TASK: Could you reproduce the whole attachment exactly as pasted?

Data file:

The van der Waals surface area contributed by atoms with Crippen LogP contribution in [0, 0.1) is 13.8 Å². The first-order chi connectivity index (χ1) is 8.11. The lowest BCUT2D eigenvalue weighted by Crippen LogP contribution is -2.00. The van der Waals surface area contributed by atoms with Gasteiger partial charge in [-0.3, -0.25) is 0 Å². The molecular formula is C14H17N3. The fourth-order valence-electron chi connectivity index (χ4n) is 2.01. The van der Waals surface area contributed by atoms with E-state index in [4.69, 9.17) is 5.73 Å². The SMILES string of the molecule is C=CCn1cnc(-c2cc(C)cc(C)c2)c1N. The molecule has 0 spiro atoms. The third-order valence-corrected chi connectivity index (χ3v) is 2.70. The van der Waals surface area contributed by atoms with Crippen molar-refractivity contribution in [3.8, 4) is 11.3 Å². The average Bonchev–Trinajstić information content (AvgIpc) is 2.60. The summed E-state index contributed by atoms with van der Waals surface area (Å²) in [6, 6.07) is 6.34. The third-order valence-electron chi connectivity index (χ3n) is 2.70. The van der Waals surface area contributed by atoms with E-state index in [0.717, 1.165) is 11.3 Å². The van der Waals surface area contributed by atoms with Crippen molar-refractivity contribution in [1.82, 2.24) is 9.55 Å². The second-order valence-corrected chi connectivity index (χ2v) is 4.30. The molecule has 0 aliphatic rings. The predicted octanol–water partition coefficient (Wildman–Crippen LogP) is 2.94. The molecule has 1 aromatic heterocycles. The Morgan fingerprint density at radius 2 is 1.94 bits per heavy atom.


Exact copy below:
The van der Waals surface area contributed by atoms with Crippen LogP contribution in [0, 0.1) is 13.8 Å². The first-order chi connectivity index (χ1) is 8.11. The lowest BCUT2D eigenvalue weighted by Crippen LogP contribution is -2.00. The van der Waals surface area contributed by atoms with Gasteiger partial charge in [-0.3, -0.25) is 0 Å². The molecular formula is C14H17N3. The fourth-order valence-electron chi connectivity index (χ4n) is 2.01. The van der Waals surface area contributed by atoms with E-state index in [4.69, 9.17) is 5.73 Å². The SMILES string of the molecule is C=CCn1cnc(-c2cc(C)cc(C)c2)c1N. The molecule has 0 spiro atoms. The third-order valence-corrected chi connectivity index (χ3v) is 2.70. The van der Waals surface area contributed by atoms with Crippen molar-refractivity contribution in [3.8, 4) is 11.3 Å². The average Bonchev–Trinajstić information content (AvgIpc) is 2.60. The summed E-state index contributed by atoms with van der Waals surface area (Å²) in [6, 6.07) is 6.34. The third-order valence-electron chi connectivity index (χ3n) is 2.70. The van der Waals surface area contributed by atoms with E-state index in [0.717, 1.165) is 11.3 Å². The van der Waals surface area contributed by atoms with Crippen molar-refractivity contribution in [1.82, 2.24) is 9.55 Å². The second-order valence-corrected chi connectivity index (χ2v) is 4.30. The molecule has 0 aliphatic rings. The predicted octanol–water partition coefficient (Wildman–Crippen LogP) is 2.94. The molecule has 1 aromatic heterocycles. The Morgan fingerprint density at radius 2 is 1.94 bits per heavy atom.